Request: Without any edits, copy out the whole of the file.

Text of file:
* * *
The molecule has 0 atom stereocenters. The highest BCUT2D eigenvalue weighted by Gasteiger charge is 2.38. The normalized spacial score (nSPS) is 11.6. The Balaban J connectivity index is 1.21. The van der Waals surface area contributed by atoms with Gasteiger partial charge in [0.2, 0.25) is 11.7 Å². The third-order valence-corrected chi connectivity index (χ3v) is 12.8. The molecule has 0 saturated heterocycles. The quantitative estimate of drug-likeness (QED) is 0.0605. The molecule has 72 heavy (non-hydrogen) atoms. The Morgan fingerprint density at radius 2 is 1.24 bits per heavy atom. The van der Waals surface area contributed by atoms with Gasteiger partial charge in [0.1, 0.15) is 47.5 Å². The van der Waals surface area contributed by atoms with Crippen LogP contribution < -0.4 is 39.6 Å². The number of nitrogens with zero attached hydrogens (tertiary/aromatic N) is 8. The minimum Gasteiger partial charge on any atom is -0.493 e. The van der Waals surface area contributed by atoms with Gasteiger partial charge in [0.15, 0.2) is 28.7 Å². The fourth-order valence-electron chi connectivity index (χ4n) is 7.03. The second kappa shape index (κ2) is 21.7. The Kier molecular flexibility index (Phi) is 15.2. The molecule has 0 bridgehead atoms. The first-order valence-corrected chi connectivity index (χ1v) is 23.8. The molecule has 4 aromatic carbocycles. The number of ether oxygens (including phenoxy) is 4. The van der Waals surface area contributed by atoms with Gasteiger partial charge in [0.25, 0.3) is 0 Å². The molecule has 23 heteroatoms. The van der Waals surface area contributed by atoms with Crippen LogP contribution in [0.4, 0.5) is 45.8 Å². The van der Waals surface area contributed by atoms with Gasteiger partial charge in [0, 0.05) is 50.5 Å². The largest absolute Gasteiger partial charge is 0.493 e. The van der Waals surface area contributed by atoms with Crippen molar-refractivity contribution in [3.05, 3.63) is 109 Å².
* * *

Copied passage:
The molecule has 0 atom stereocenters. The highest BCUT2D eigenvalue weighted by Gasteiger charge is 2.38. The normalized spacial score (nSPS) is 11.6. The Balaban J connectivity index is 1.21. The van der Waals surface area contributed by atoms with Gasteiger partial charge in [0.2, 0.25) is 11.7 Å². The third-order valence-corrected chi connectivity index (χ3v) is 12.8. The molecule has 0 saturated heterocycles. The quantitative estimate of drug-likeness (QED) is 0.0605. The molecule has 72 heavy (non-hydrogen) atoms. The Morgan fingerprint density at radius 2 is 1.24 bits per heavy atom. The van der Waals surface area contributed by atoms with Gasteiger partial charge in [0.1, 0.15) is 47.5 Å². The van der Waals surface area contributed by atoms with Crippen LogP contribution < -0.4 is 39.6 Å². The number of nitrogens with zero attached hydrogens (tertiary/aromatic N) is 8. The minimum Gasteiger partial charge on any atom is -0.493 e. The van der Waals surface area contributed by atoms with Gasteiger partial charge in [0.15, 0.2) is 28.7 Å². The fourth-order valence-electron chi connectivity index (χ4n) is 7.03. The second kappa shape index (κ2) is 21.7. The Kier molecular flexibility index (Phi) is 15.2. The molecule has 0 bridgehead atoms. The first-order valence-corrected chi connectivity index (χ1v) is 23.8. The molecule has 4 aromatic carbocycles. The number of ether oxygens (including phenoxy) is 4. The van der Waals surface area contributed by atoms with Gasteiger partial charge in [0.25, 0.3) is 0 Å². The molecule has 23 heteroatoms. The van der Waals surface area contributed by atoms with Crippen LogP contribution in [0.4, 0.5) is 45.8 Å². The van der Waals surface area contributed by atoms with Gasteiger partial charge in [0, 0.05) is 50.5 Å². The largest absolute Gasteiger partial charge is 0.493 e. The van der Waals surface area contributed by atoms with Crippen molar-refractivity contribution in [3.05, 3.63) is 109 Å².